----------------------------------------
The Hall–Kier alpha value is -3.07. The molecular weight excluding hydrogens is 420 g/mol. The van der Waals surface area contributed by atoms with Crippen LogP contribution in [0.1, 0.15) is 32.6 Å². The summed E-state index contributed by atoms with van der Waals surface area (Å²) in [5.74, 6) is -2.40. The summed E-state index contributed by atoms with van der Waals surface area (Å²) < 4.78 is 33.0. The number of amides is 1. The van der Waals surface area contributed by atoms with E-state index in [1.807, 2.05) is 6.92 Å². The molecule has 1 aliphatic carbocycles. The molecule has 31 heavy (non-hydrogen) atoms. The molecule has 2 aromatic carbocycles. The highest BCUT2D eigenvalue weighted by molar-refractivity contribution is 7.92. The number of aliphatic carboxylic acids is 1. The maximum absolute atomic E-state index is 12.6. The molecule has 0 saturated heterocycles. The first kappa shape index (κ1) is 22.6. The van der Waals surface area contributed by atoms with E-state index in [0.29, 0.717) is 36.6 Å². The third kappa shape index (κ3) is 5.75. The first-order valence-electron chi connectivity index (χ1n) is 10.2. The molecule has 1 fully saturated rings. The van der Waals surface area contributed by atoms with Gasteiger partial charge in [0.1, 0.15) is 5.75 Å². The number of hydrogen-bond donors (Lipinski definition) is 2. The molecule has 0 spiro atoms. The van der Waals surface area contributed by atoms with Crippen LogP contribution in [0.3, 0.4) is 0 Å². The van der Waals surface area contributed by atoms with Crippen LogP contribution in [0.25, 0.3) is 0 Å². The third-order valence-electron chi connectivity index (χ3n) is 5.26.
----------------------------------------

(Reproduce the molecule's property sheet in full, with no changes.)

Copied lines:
The Hall–Kier alpha value is -3.07. The molecular weight excluding hydrogens is 420 g/mol. The van der Waals surface area contributed by atoms with Crippen LogP contribution in [0.1, 0.15) is 32.6 Å². The summed E-state index contributed by atoms with van der Waals surface area (Å²) in [5.74, 6) is -2.40. The summed E-state index contributed by atoms with van der Waals surface area (Å²) < 4.78 is 33.0. The number of amides is 1. The van der Waals surface area contributed by atoms with E-state index in [1.807, 2.05) is 6.92 Å². The molecule has 1 aliphatic carbocycles. The molecule has 31 heavy (non-hydrogen) atoms. The molecule has 2 aromatic carbocycles. The highest BCUT2D eigenvalue weighted by molar-refractivity contribution is 7.92. The number of aliphatic carboxylic acids is 1. The maximum absolute atomic E-state index is 12.6. The molecule has 0 saturated heterocycles. The first kappa shape index (κ1) is 22.6. The van der Waals surface area contributed by atoms with E-state index in [0.29, 0.717) is 36.6 Å². The third kappa shape index (κ3) is 5.75. The first-order valence-electron chi connectivity index (χ1n) is 10.2. The molecule has 1 fully saturated rings. The van der Waals surface area contributed by atoms with Gasteiger partial charge in [0.1, 0.15) is 5.75 Å². The number of hydrogen-bond donors (Lipinski definition) is 2. The molecule has 0 spiro atoms. The van der Waals surface area contributed by atoms with Crippen LogP contribution in [0.3, 0.4) is 0 Å². The van der Waals surface area contributed by atoms with Crippen LogP contribution in [0.25, 0.3) is 0 Å². The third-order valence-electron chi connectivity index (χ3n) is 5.26.